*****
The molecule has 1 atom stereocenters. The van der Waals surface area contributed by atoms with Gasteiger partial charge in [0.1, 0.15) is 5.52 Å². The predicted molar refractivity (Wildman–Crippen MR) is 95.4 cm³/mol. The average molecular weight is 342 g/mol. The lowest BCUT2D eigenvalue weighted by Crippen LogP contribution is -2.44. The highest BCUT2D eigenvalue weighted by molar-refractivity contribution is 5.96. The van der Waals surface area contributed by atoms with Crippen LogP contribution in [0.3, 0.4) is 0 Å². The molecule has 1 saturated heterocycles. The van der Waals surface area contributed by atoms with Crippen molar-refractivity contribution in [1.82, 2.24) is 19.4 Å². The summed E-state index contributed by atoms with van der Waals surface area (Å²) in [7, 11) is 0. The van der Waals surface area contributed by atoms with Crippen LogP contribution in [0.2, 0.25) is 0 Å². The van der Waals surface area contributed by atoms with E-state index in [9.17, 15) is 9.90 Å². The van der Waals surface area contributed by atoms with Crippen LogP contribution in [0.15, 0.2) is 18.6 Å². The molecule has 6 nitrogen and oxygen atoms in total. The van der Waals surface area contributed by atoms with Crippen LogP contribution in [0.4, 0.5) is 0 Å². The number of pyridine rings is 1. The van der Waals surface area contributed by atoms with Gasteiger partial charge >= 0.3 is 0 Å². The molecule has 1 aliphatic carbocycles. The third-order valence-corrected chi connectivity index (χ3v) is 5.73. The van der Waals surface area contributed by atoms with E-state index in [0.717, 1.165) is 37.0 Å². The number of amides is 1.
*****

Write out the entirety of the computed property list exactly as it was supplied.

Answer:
The molecule has 1 atom stereocenters. The van der Waals surface area contributed by atoms with Gasteiger partial charge in [0.1, 0.15) is 5.52 Å². The predicted molar refractivity (Wildman–Crippen MR) is 95.4 cm³/mol. The average molecular weight is 342 g/mol. The lowest BCUT2D eigenvalue weighted by Crippen LogP contribution is -2.44. The highest BCUT2D eigenvalue weighted by molar-refractivity contribution is 5.96. The van der Waals surface area contributed by atoms with Crippen LogP contribution in [0.3, 0.4) is 0 Å². The molecule has 1 saturated heterocycles. The van der Waals surface area contributed by atoms with Crippen molar-refractivity contribution in [1.82, 2.24) is 19.4 Å². The summed E-state index contributed by atoms with van der Waals surface area (Å²) in [7, 11) is 0. The van der Waals surface area contributed by atoms with Crippen LogP contribution in [0.2, 0.25) is 0 Å². The van der Waals surface area contributed by atoms with E-state index in [9.17, 15) is 9.90 Å². The van der Waals surface area contributed by atoms with Crippen LogP contribution in [0.15, 0.2) is 18.6 Å². The molecule has 6 nitrogen and oxygen atoms in total. The van der Waals surface area contributed by atoms with Crippen LogP contribution in [0.4, 0.5) is 0 Å². The number of pyridine rings is 1. The van der Waals surface area contributed by atoms with Gasteiger partial charge >= 0.3 is 0 Å². The molecule has 1 aliphatic carbocycles. The third-order valence-corrected chi connectivity index (χ3v) is 5.73. The van der Waals surface area contributed by atoms with E-state index in [0.717, 1.165) is 37.0 Å². The number of amides is 1.